StatementsRacism

Added June 3, 2020 by Meaghan Lasala

To say that Black Lives Matter is to commit ourselves to fundamentally changing the world.

To say that Black Lives Matter at this time is to commit ourselves to fundamentally changing the world. We see the devaluation of Black life in the state and vigilante murders of Black people, and in the unrelenting violence of the police against people rising up to demand justice. In a pattern repeated across the state, Portland’s police funding was increased by nearly 30% in five years, while critical social services were cut. We must defund the police, and condemn their show of force wherever necessary. We must reinvest in the basic human needs of our communities.

We see the devaluation of Black life in the rush to “reopen the economy” when Black people in Maine are 18 times more likely to contract COVID-19 than white people. We must end health disparities, demand work with dignity, and usher in a new economy that values life over profits. 

We first published our anti-racism commitments in 2014 after a summer of Black Lives Matter uprisings against state sanctioned murder and systemic racism in this country. Our words from 6 years ago are so painfully relevant, and at the same time, our movements have grown more powerful and united. We are in solidarity with all people rising up to defend Black life, to defund police and prisons, and ensure our human rights to housing, health care, education, work with dignity, and a healthy environment.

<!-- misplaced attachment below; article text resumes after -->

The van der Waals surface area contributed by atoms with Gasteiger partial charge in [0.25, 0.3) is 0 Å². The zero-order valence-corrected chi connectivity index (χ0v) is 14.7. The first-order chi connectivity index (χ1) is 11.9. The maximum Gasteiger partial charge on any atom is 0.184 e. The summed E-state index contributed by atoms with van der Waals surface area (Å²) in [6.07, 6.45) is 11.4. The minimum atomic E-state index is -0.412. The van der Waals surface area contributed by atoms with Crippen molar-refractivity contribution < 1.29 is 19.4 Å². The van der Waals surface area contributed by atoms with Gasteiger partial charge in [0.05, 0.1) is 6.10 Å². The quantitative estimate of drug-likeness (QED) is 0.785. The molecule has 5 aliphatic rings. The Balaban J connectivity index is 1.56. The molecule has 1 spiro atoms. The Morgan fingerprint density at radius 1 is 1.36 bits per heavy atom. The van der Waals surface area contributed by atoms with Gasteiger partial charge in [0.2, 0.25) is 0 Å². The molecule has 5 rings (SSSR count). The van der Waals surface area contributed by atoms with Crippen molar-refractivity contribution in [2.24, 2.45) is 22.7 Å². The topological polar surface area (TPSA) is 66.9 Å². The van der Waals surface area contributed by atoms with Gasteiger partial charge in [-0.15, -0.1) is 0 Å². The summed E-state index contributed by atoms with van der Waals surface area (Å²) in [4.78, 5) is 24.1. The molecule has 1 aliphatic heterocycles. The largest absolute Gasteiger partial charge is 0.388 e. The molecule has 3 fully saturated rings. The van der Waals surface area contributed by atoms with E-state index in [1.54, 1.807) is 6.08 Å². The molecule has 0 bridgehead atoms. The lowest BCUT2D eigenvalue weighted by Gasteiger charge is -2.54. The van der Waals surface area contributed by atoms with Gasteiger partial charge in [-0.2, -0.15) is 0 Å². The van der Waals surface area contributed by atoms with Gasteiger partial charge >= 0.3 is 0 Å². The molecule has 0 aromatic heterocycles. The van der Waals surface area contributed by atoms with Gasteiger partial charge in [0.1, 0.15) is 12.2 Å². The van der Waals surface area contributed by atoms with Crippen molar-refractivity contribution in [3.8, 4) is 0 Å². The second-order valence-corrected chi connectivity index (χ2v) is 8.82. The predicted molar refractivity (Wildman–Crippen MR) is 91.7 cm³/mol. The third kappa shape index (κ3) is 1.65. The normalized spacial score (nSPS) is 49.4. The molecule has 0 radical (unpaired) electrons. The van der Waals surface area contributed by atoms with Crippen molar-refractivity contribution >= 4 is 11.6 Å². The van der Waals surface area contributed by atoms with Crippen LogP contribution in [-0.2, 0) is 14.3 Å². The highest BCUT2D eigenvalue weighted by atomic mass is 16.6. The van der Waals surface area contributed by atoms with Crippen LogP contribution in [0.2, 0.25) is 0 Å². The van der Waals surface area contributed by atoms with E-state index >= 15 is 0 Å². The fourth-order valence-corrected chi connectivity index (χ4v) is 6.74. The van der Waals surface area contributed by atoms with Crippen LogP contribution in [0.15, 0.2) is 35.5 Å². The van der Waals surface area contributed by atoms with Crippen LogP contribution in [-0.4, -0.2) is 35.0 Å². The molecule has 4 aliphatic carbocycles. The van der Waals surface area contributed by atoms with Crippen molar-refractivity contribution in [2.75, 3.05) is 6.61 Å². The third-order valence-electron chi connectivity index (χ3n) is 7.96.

As we said in 2014, anti-racism is not just an outcome, it is a practice. 

Here is an excerpt SMWC’s Statement, Together We Will Find the Way: Our Anti-Racist Organizing Commitments, first released in December 20214. Read the full statement here.

We believe that it is crucial at this time to take a bold and uncompromising stance against racism. We must actively counter the politics of scarcity and fear with transformative anti-racist organizing which is the politics of abundance. Anti-racism is not just an outcome, it is a practice. As a multi-racial organization with a majority white membership, we don’t claim to have all the answers, but we know that we must seek them. As this anti-racist movement continues to grow in the months and years ahead, the Southern Maine Workers’ Center makes the following commitments:

Many of us at SMWC have been inspired by the organizing model and wisdom of Ella Baker, a grassroots leader of the Civil Rights Movement. She once said, “give light and the people find the way”. Organizers for racial justice are shining the light and together we will find the way. In the words of the powerful Moral Mondays movement in North Carolina: FORWARD TOGETHER. NOT ONE STEP BACK!